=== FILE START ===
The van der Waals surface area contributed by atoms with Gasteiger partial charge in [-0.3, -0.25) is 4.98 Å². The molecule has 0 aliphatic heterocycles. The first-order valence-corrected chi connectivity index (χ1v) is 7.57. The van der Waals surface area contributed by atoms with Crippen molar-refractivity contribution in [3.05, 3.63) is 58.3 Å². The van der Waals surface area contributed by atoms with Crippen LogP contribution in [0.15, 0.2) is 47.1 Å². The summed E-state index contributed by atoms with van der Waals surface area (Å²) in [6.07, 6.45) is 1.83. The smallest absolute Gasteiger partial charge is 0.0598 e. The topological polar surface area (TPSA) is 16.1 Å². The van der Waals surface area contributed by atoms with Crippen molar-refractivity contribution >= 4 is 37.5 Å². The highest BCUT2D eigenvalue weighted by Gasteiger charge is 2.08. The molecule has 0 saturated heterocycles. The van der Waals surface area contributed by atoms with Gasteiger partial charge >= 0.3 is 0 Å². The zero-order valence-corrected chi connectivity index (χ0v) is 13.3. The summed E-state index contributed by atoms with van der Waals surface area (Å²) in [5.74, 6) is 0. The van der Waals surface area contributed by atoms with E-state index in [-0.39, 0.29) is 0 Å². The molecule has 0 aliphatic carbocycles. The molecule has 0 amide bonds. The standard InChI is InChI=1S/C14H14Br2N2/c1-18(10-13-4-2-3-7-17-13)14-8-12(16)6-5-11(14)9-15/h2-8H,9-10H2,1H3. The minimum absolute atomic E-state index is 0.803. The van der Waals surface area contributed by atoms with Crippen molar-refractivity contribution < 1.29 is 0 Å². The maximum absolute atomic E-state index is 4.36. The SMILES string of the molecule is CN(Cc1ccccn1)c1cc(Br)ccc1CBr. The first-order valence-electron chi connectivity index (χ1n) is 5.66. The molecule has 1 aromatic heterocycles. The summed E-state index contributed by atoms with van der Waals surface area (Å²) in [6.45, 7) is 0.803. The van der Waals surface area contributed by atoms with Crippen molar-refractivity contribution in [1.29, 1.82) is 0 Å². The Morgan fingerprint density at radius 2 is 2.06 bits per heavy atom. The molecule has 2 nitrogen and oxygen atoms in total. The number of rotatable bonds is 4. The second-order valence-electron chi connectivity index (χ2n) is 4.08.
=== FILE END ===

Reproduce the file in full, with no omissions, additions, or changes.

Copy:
The van der Waals surface area contributed by atoms with Gasteiger partial charge in [-0.3, -0.25) is 4.98 Å². The molecule has 0 aliphatic heterocycles. The first-order valence-corrected chi connectivity index (χ1v) is 7.57. The van der Waals surface area contributed by atoms with Crippen molar-refractivity contribution in [3.05, 3.63) is 58.3 Å². The van der Waals surface area contributed by atoms with Crippen LogP contribution in [0.15, 0.2) is 47.1 Å². The summed E-state index contributed by atoms with van der Waals surface area (Å²) in [6.07, 6.45) is 1.83. The smallest absolute Gasteiger partial charge is 0.0598 e. The topological polar surface area (TPSA) is 16.1 Å². The van der Waals surface area contributed by atoms with Crippen molar-refractivity contribution >= 4 is 37.5 Å². The highest BCUT2D eigenvalue weighted by Gasteiger charge is 2.08. The molecule has 0 saturated heterocycles. The van der Waals surface area contributed by atoms with Gasteiger partial charge >= 0.3 is 0 Å². The zero-order valence-corrected chi connectivity index (χ0v) is 13.3. The summed E-state index contributed by atoms with van der Waals surface area (Å²) in [5.74, 6) is 0. The van der Waals surface area contributed by atoms with E-state index in [-0.39, 0.29) is 0 Å². The molecule has 0 aliphatic carbocycles. The molecule has 0 amide bonds. The standard InChI is InChI=1S/C14H14Br2N2/c1-18(10-13-4-2-3-7-17-13)14-8-12(16)6-5-11(14)9-15/h2-8H,9-10H2,1H3. The minimum absolute atomic E-state index is 0.803. The van der Waals surface area contributed by atoms with Crippen molar-refractivity contribution < 1.29 is 0 Å². The maximum absolute atomic E-state index is 4.36. The SMILES string of the molecule is CN(Cc1ccccn1)c1cc(Br)ccc1CBr. The first-order valence-electron chi connectivity index (χ1n) is 5.66. The molecule has 1 aromatic heterocycles. The summed E-state index contributed by atoms with van der Waals surface area (Å²) in [6.45, 7) is 0.803. The van der Waals surface area contributed by atoms with Crippen molar-refractivity contribution in [1.29, 1.82) is 0 Å². The Morgan fingerprint density at radius 2 is 2.06 bits per heavy atom. The molecule has 2 nitrogen and oxygen atoms in total. The number of rotatable bonds is 4. The second-order valence-electron chi connectivity index (χ2n) is 4.08.